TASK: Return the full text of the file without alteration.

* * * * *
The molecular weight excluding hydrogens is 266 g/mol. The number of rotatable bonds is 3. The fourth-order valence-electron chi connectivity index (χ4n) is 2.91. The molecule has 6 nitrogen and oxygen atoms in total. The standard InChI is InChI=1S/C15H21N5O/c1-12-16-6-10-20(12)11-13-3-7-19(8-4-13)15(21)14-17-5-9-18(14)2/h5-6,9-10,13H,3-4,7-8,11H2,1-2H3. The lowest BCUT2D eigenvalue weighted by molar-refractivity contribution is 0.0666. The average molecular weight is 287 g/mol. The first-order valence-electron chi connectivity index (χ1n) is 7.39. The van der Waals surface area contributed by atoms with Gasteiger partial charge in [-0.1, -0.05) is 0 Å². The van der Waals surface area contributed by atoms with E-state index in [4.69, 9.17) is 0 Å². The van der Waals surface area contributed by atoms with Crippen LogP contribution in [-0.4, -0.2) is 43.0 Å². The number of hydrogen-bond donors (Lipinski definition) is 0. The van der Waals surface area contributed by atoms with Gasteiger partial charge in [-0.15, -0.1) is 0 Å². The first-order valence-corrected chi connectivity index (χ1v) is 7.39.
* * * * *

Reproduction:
The molecular weight excluding hydrogens is 266 g/mol. The number of rotatable bonds is 3. The fourth-order valence-electron chi connectivity index (χ4n) is 2.91. The molecule has 6 nitrogen and oxygen atoms in total. The standard InChI is InChI=1S/C15H21N5O/c1-12-16-6-10-20(12)11-13-3-7-19(8-4-13)15(21)14-17-5-9-18(14)2/h5-6,9-10,13H,3-4,7-8,11H2,1-2H3. The lowest BCUT2D eigenvalue weighted by molar-refractivity contribution is 0.0666. The average molecular weight is 287 g/mol. The first-order valence-electron chi connectivity index (χ1n) is 7.39. The van der Waals surface area contributed by atoms with Gasteiger partial charge in [-0.1, -0.05) is 0 Å². The van der Waals surface area contributed by atoms with E-state index in [4.69, 9.17) is 0 Å². The van der Waals surface area contributed by atoms with Crippen LogP contribution in [-0.4, -0.2) is 43.0 Å². The number of hydrogen-bond donors (Lipinski definition) is 0. The van der Waals surface area contributed by atoms with Gasteiger partial charge in [-0.15, -0.1) is 0 Å². The first-order valence-corrected chi connectivity index (χ1v) is 7.39.